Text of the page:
Zhi Bai Di Huang Tang for Hot Flashes
One of the most common experiences that a woman may have before, during, and after menopause is what is called a “hot flash”. This is a sudden, brief sensation of heat in the upper body, which is usually most intense over the face, neck, and chest although it can be sensed over the entire body and is caused by a transient dilation of the blood vessels of the skin. One’s skin may redden, as if one is blushing. A hot flash can also cause sweating. If too much body heat is lost from the sweating, the heat may change into a chill. Night sweats are hot flashes that occur at night, and they may disrupt sleep. In Western medicine pathogenesis, the mechanism that causes this vasodilation is not clear. However, hormone replacement therapy is common among physicians indicating a belief that estrogen and progesterone are involved and research also shows that trans-men who are using estrogen blockers often experience symptoms of menopause, regardless of their age.
Menopause is not a disease but the phase in a woman’s life during which she transitions from a reproductive to a non-reproductive stage. Literally, the word is used to indicate the permanent cessation of menstruation. Menopause usually occurs between the ages of 45-55 and the period of transition typically spans 2-5 years. Hot flashes and other symptoms associated with this transition can last for many years more.
As Laura Stropes points out in her illuminative and thorough article in this month’s newsletter, “A Comfortable Transition to Menopause with Traditional Chinese Medicine,” there are several TCM (Traditional Chinese Medicine) syndromes that patients may exhibit before, during, and after menopause. Most of these syndromes include hot flashes as one of the primary experiences for women during menopause.
The main reason for the onset of menopause is the depletion of follicles in the ovary, which are the main source of estrogen. Among the multitude of estrogen’s functions in females is the promotion of the maturation and health of the vagina and uterus, while also supporting the function of the ovaries, including the maturation of the follicles. When the number of follicles become depleted as women age, then less estrogen is produced, and a circular loop begins, resulting in an ongoing depletion of both estrogen and mature follicles. This begins in some women as early as their mid-thirties and can be understood as an anovulatory cycle. The result can be either a short or delayed cycle. Depending on constitutional, emotional, and environmental factors, this may present in a TCM diagnosis as Liver Qi stagnation, that is, quite literally because the function (Qi) of the ovaries is impaired.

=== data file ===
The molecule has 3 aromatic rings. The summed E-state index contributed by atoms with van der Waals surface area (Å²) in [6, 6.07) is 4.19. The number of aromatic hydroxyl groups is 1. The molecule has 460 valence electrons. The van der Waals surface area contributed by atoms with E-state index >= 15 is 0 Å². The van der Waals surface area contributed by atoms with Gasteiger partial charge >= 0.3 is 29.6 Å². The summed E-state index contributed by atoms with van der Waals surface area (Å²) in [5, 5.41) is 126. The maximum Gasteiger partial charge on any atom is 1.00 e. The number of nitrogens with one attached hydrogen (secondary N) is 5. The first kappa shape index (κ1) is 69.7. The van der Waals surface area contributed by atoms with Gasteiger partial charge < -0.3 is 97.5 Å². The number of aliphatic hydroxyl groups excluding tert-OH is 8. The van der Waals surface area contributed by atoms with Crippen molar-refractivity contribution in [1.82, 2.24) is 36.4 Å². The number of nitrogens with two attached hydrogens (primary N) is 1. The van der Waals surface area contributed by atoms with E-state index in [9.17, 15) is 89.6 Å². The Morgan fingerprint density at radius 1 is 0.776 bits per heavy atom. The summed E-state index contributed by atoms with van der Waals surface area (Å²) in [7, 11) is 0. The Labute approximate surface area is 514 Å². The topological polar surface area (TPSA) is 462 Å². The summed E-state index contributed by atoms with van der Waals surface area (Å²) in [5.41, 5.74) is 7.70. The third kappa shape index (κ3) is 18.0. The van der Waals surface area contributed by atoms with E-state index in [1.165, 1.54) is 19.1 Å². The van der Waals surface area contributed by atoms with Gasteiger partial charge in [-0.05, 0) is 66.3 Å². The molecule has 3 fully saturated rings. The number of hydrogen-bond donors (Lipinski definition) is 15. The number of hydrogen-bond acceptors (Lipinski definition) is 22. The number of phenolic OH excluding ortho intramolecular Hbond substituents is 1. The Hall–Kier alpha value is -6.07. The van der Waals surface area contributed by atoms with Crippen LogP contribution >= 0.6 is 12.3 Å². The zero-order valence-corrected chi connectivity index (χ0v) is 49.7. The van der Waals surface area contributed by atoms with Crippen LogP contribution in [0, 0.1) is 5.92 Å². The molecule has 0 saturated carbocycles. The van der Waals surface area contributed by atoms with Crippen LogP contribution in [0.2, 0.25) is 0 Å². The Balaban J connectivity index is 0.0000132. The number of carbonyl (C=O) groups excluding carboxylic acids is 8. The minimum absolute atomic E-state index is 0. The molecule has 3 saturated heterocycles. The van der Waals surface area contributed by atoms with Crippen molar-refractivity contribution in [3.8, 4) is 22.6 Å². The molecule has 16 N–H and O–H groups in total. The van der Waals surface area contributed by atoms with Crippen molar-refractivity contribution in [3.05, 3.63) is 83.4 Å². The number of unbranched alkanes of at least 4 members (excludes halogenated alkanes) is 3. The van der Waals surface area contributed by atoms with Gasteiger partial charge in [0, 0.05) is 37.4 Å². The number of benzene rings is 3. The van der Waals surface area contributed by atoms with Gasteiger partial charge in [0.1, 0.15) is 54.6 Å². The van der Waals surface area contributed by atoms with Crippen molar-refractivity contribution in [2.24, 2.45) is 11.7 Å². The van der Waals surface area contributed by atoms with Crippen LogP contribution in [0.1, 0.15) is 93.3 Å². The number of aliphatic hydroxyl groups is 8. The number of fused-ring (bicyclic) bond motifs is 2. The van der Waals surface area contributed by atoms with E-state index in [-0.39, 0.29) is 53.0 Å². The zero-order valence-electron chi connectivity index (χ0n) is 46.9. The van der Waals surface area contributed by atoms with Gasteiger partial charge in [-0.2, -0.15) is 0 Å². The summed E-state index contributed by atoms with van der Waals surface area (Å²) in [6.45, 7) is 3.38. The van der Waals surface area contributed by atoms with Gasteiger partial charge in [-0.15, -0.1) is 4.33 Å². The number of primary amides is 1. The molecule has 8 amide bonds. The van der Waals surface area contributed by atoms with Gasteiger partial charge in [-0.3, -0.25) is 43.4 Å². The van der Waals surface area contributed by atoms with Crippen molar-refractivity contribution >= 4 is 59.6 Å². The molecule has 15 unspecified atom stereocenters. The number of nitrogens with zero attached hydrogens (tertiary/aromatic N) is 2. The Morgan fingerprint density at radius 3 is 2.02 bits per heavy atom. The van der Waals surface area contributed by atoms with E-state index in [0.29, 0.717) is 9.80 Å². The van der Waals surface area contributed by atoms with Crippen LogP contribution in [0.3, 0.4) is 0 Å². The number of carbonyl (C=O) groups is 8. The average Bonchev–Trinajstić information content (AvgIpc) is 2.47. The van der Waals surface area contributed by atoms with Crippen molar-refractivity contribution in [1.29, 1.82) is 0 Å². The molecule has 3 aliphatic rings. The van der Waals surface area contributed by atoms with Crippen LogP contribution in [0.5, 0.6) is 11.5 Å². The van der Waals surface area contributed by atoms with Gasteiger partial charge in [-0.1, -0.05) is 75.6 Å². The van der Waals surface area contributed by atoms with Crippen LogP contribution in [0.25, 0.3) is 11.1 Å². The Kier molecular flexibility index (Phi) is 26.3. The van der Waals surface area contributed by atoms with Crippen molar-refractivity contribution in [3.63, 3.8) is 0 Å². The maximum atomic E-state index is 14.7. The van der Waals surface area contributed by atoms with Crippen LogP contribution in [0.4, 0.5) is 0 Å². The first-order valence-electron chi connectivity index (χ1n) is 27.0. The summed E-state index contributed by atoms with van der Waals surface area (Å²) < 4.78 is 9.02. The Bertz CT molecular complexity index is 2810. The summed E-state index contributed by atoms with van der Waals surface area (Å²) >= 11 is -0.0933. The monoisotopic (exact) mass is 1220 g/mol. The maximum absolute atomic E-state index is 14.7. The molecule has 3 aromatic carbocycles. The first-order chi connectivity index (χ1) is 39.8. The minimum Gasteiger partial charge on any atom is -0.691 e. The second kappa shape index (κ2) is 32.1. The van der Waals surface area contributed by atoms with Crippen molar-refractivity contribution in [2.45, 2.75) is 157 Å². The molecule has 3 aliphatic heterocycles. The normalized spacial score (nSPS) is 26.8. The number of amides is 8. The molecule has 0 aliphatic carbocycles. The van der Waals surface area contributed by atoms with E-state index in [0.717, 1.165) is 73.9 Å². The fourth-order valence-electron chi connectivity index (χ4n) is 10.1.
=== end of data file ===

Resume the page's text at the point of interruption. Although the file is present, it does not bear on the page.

An additional effect of this depletion of estrogen and follicle maturation is that during an anovulatory cycle no egg is released and consequently, no egg is implanted in the uterine wall. When no egg is implanted the remaining sections of the follicle do not form a corpus luteum. Since the corpus luteum produces the progesterone that is part of the woman’s cycle, no progesterone is produced. While awaiting fertilization, the progesterone level rises. If fertilization does not occur, it is the falling of the progesterone level that initiates the shedding of the uterine lining which results in menses, and then the cycle begins again. No egg = no corpus luteum = no rise and fall of progesterone = no menses. When this continues to occur, menses ceases and generally, after a year of no menses, menopause is said to have occurred.
Some TCM authors and teachers differentiate Yin/Yang attributes between estrogen and progesterone (since there are two of them!) but I consider both hormones, along with FSH and LH and the limited number of follicles, to be inherently attributes of Jing/ Essence. We know that as humans age, their Jing naturally becomes depleted. For females, who are more Yin based, Kidney Yin and Jing deficiency is usually the root cause of many symptoms she may experience during this time. As Yin deficiency becomes more pronounced, there is insufficient Water to balance the normal Fire of metabolism. This can result in hot flashes, which can be diagnosed as Yin Deficient Heat. To graphically illustrate this, let us look at a familiar diagram from TCM 101.